Bognor and Chichester push the boat out to welcome the Olympics

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This Saturday brings the RYA’s ‘Push the Boat Out’ day when sailors across the country are asked to take to the water to showcase sailing to the nation and show their support for our Olympic and Paralympic sailors before the London 2012 Games.

Among those rising to the challenge is Bognor Regis Yacht Club.

“We are encouraging as many people as possible to get out on the water in catamarans, dinghies, windsurf boards and kayaks for an afternoon’s sail or paddle along the cost,” said the club’s Brenda Elwin.

“The event is open to the public, and we will also be making donations to the RNLI.”

The club hope as many as 100 people will be taking part.

Bognor are just one of almost 100 clubs and thousands of boats across the country who have signed up to take part and will host a range of activities, including pursuit races, open days, taster sessions, mass flotillas, picnics, parties and fancy dress events.

You can find out what other Push the Boat Out events are taking place near you with the new Sail for Gold Events map.



VARIED weather conditions were again the order of the day to challenge the regular sailors at Chichester Yacht Club in races three, four and five of the club’s summer series.

After a downpour, the weather fortunately cleared, with occasional showers and varying winds light up to a pleasant force four.

Race three started in light winds and the fast fleet was dominated by a good turnout from the Solo sailors.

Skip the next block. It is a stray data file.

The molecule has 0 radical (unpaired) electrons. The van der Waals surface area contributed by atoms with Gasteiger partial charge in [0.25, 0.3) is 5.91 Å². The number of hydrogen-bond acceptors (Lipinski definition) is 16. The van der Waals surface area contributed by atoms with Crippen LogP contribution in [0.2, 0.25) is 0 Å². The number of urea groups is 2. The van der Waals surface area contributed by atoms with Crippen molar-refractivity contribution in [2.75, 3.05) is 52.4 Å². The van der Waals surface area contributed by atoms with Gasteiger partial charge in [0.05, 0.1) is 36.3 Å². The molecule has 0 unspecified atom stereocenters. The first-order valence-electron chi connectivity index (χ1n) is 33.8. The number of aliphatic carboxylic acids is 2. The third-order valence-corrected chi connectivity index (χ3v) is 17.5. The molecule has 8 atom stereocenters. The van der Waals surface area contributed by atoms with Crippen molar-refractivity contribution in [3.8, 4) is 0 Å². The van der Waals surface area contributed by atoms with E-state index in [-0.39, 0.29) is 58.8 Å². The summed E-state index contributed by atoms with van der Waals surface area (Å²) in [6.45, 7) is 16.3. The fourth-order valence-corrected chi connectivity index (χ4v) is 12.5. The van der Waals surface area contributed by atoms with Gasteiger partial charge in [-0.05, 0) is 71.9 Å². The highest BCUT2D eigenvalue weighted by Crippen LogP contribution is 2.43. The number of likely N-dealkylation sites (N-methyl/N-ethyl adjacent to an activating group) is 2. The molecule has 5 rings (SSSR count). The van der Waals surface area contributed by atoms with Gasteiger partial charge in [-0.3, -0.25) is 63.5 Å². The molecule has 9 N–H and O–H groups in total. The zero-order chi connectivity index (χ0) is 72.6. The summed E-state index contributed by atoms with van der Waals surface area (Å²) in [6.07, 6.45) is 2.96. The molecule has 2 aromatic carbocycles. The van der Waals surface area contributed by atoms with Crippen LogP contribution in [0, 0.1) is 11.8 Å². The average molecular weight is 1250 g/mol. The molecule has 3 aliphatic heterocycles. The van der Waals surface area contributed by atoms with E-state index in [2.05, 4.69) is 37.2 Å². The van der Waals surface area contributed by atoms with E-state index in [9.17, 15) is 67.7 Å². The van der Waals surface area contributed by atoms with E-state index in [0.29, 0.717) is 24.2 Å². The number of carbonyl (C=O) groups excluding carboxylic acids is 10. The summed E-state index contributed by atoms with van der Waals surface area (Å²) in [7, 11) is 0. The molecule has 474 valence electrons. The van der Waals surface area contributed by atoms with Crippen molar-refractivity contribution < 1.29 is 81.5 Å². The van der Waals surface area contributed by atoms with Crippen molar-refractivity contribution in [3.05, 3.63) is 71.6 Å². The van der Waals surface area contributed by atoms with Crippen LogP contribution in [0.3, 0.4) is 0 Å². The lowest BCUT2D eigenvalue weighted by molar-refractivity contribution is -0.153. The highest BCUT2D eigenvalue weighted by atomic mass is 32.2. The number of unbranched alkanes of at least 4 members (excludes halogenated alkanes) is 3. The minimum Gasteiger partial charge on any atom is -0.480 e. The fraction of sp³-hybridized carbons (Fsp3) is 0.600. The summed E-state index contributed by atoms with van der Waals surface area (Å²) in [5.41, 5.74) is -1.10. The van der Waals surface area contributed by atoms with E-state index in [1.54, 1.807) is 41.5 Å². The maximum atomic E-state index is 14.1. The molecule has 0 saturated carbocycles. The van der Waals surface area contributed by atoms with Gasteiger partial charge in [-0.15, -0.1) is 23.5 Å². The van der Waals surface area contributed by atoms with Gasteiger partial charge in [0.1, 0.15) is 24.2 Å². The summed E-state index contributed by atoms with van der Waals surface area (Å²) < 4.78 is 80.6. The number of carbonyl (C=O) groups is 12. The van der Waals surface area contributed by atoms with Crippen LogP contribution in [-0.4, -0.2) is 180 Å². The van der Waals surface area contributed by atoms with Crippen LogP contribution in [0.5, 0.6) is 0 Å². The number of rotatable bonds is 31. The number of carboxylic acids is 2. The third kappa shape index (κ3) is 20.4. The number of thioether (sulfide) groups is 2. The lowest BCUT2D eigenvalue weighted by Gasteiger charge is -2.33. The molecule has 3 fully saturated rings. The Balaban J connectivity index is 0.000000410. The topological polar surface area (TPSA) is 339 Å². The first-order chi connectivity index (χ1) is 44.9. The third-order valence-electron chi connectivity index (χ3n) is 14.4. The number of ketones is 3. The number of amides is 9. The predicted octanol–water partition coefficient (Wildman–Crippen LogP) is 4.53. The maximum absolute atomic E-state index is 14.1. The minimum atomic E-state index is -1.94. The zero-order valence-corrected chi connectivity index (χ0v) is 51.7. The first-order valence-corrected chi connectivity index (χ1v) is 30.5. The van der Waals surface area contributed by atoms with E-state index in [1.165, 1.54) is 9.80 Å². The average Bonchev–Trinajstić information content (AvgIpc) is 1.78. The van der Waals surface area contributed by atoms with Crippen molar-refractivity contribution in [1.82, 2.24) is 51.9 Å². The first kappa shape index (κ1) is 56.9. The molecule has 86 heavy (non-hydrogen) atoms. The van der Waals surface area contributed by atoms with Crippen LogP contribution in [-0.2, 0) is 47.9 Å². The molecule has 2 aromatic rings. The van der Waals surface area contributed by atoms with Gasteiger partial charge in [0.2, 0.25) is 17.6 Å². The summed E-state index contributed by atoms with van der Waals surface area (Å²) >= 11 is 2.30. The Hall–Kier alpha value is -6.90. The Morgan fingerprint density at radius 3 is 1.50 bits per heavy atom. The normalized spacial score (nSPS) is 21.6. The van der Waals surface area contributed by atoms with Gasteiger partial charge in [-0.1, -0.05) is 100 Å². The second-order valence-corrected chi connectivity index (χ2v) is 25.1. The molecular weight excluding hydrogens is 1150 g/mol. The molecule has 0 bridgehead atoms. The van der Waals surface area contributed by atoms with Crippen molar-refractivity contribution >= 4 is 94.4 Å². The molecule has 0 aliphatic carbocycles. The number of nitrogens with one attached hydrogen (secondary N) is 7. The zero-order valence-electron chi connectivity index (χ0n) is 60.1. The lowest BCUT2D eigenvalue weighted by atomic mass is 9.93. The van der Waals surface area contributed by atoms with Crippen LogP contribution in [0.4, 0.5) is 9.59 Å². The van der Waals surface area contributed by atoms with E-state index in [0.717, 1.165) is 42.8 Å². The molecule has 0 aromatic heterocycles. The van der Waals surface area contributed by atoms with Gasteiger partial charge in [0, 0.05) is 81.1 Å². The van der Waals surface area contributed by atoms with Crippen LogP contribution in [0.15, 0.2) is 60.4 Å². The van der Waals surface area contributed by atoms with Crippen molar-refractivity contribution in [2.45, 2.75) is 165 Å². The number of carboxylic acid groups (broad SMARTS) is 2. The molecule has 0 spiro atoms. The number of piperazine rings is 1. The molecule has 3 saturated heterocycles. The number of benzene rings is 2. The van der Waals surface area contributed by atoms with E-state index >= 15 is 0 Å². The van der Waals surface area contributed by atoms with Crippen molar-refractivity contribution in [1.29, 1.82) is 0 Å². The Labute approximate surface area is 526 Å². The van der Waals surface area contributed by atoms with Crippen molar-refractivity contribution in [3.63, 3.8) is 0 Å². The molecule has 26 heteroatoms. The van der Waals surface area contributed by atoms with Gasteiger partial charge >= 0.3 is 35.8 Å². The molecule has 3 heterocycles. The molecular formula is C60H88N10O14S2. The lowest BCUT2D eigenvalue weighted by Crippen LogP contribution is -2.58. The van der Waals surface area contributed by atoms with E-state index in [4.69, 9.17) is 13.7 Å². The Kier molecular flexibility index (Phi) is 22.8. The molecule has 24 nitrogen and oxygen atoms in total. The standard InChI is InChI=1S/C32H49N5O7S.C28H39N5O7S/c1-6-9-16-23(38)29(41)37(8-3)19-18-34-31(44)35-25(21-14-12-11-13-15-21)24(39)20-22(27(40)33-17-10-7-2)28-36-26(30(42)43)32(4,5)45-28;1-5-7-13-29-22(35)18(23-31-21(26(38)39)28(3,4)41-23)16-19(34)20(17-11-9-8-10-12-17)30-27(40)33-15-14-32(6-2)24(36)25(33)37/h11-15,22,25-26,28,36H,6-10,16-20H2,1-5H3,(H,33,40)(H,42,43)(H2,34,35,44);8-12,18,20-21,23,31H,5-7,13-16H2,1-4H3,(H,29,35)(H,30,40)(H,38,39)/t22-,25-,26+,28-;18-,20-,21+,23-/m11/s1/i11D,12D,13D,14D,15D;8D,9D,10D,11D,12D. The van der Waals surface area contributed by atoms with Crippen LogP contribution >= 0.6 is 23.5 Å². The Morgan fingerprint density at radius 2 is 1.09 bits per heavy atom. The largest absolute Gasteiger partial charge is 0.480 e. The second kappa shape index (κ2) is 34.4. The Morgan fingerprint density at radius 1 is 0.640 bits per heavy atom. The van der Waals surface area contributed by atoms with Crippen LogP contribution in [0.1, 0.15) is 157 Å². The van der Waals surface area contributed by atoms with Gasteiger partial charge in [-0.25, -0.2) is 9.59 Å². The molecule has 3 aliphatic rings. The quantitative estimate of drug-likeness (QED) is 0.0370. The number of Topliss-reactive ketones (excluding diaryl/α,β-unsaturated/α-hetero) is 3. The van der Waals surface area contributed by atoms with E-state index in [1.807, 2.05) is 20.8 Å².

Mark Harper led from early on and kept well ahead of the Solos of Peter Hughes and Ron Green, with Harper taking first, Hughes second and Green third.

Although Harper continued to dominate from the front in races four and five, he had much closer competition as the wind picked up.

In race four he was hotly pursued by Derek Jackman and Raz Turner, also in Solos. Again Harper kept ahead with Jackman second and Turner third.

In race five it was Ian Lissamore’s turn to try to wear down Harper, but again he kept just ahead, keeping Lissamore back to second, with Turner again third.

The slow fleet were all Toppers.

In race three Charlotte Reading put in a very good time in her Topper and continued her excellent run to take first - several minutes ahead of Nick Attree in second, who was well ahead of brother Zack.

In race four Reading was again well ahead. Matt Olliff had a very close race with Attree, who was second, just ahead of Olliff.

And in race five Olliff got into his stride to challenge Reading for first. She again kept ahead, taking yet another first, two seconds ahead of Olliff in second, with Attree third.

The next series races take place this weekend.

On Saturday Chichester Yacht Club, like Bognor, will be participating in the RYA Push the Boat Out Day, trying to get as many boats as possible out on the water in a fun day in support of the Olympic sailing team.


Another busy weekend at Felpham SC marked the start of the Fisher’s Flipper and Rainbow Trophy series.